From Princess Diana to Rod Stewart: Copacabana Palace celebrates 100 years of glamor, scandals and excellence

The hotel where Marlene Dietrich peed in a bucket of sand. Where Lady Di swam alone, so far from Prince Charles. Where Janis Joplin (supposedly) went skinny dipping and was thrown out. Despite so many legends and such magnificent service, there’s really only one essential thing: the soul of Río de Janeiro

Copacabana Palace
The legendary pool at Copacabana Palace.Luisa Dörr
Pablo de Llano Neira

What really makes Copacabana Palace special — with its five stars, 100 years of history and endless glamorous anecdotes — is how comfortable it is to have breakfast while chatting with the waiter, Luiz Filipe Ribeiro, about legends such as Ronaldo and Ronaldinho, or new sensations such as Endrick.

The hotel is exclusive, but the least exclusive thing makes it stand out: the essence of Río de Janeiro, which spills out lavishly. It cannot merely be packaged as a product or sold as an experience.

Filipe Ribeiro’s face is filled with sunny joy as he fields the umpteenth questions about soccer, or tells you how to make the tapioca bun that you’re tasting. This upbeat spirit is the most important thing — everything else is secondary.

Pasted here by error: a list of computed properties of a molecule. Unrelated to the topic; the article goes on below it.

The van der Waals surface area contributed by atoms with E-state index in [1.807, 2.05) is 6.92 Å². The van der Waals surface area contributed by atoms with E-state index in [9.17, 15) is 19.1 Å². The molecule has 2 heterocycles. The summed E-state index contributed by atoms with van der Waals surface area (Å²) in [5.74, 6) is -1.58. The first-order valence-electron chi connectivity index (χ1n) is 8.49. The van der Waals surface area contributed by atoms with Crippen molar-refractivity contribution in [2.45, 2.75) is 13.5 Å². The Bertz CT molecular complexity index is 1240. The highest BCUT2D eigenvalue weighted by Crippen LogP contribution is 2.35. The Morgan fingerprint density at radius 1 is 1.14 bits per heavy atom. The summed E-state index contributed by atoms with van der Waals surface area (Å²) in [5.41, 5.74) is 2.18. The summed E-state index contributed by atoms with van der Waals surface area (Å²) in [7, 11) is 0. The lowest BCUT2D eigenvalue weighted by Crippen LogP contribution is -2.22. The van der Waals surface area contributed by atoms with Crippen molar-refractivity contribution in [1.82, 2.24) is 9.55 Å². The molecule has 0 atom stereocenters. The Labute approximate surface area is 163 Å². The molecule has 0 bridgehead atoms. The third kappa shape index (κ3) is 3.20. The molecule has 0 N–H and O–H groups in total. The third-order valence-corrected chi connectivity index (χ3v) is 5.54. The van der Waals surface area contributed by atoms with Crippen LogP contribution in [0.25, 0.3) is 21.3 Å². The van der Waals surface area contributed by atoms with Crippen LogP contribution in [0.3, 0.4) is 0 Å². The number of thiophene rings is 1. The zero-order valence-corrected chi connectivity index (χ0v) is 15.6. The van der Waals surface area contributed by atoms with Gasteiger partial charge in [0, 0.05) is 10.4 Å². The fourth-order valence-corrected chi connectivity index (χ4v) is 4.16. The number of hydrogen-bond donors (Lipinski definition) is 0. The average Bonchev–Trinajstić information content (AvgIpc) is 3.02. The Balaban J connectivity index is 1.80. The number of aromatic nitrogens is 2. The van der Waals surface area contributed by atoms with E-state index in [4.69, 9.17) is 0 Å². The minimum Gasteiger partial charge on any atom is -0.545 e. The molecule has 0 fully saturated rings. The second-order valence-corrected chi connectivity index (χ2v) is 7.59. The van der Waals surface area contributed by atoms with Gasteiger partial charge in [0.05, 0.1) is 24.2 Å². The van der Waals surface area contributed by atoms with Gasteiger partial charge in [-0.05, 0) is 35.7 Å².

“Since it opened, this is a hotel where people feel good,” says writer Francisca Matteoli, author of Copacabana Palace: Where Rio Starts, in an email interview with EL PAÍS. The book — which contains a beautiful array of photos — doesn’t say that people feel important or unique while they’re at Copacabana Palace. They don’t feel like they’re in heaven, either. “People just feel good,” Matteoli notes.

She maintains that the Copa (as it’s known among friends) shouldn’t be valued in terms of strict material luxury. “For me, it’s a question of charm… of that eternal thing that improves with time and passes from generation to generation. This is the case with my family, who began coming to the hotel since it opened in 1923. I know Rio and the hotel well. The human quality I encounter here never ceases to surprise me.”

At Copacabana Palace, you can be drinking a bottle of champagne in the semi-Olympic pool — “our legendary pool,” the staff always repeats — where, one morning in 1991, Lady Di swam alone while Prince Charles was somewhere in the Amazon. Or where, in 1970, Janis Joplin — months before dying of a suspected overdose in Los Angeles — allegedly went in naked and was supposedly “invited to leave the hotel.” Episodes like these were chronicled by Brazilian journalist Ricardo Boechat in his book Copacabana Palace: A Hotel and Its History.

An exterior view of the building, which has 119 rooms and 101 suites. The façade was recently restored.
An exterior view of the building, which has 119 rooms and 101 suites. The façade was recently restored.Luisa Dörr